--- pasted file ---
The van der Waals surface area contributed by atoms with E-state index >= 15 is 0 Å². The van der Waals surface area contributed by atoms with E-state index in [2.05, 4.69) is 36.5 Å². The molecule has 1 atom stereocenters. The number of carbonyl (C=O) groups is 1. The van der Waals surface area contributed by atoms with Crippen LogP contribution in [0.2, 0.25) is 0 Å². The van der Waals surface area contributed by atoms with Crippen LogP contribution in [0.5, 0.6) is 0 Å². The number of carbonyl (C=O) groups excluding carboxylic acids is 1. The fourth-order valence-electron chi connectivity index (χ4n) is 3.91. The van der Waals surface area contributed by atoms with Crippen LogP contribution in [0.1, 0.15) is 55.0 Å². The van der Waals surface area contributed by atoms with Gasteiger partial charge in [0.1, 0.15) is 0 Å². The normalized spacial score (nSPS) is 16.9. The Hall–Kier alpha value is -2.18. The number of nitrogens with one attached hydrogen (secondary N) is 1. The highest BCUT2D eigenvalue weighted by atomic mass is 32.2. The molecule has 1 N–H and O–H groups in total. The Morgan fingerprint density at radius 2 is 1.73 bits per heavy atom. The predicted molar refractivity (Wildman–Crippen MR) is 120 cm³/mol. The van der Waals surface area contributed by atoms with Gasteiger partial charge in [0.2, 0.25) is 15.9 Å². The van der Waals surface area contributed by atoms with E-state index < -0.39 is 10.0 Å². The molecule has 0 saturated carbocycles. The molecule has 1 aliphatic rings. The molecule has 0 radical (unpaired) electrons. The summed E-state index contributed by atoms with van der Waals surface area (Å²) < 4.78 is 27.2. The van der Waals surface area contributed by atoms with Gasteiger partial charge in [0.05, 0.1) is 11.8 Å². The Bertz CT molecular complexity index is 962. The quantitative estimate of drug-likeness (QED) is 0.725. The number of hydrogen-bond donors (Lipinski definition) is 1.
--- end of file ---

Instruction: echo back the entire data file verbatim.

The van der Waals surface area contributed by atoms with E-state index >= 15 is 0 Å². The van der Waals surface area contributed by atoms with E-state index in [2.05, 4.69) is 36.5 Å². The molecule has 1 atom stereocenters. The number of carbonyl (C=O) groups is 1. The van der Waals surface area contributed by atoms with Crippen LogP contribution in [0.2, 0.25) is 0 Å². The van der Waals surface area contributed by atoms with Crippen LogP contribution in [0.5, 0.6) is 0 Å². The number of carbonyl (C=O) groups excluding carboxylic acids is 1. The fourth-order valence-electron chi connectivity index (χ4n) is 3.91. The van der Waals surface area contributed by atoms with Crippen LogP contribution in [0.1, 0.15) is 55.0 Å². The van der Waals surface area contributed by atoms with Gasteiger partial charge in [0.1, 0.15) is 0 Å². The normalized spacial score (nSPS) is 16.9. The Hall–Kier alpha value is -2.18. The number of nitrogens with one attached hydrogen (secondary N) is 1. The highest BCUT2D eigenvalue weighted by atomic mass is 32.2. The molecule has 1 N–H and O–H groups in total. The Morgan fingerprint density at radius 2 is 1.73 bits per heavy atom. The predicted molar refractivity (Wildman–Crippen MR) is 120 cm³/mol. The van der Waals surface area contributed by atoms with Gasteiger partial charge in [0.2, 0.25) is 15.9 Å². The van der Waals surface area contributed by atoms with E-state index < -0.39 is 10.0 Å². The molecule has 0 saturated carbocycles. The molecule has 1 aliphatic rings. The molecule has 0 radical (unpaired) electrons. The summed E-state index contributed by atoms with van der Waals surface area (Å²) < 4.78 is 27.2. The van der Waals surface area contributed by atoms with Gasteiger partial charge in [0.05, 0.1) is 11.8 Å². The Bertz CT molecular complexity index is 962. The quantitative estimate of drug-likeness (QED) is 0.725. The number of hydrogen-bond donors (Lipinski definition) is 1.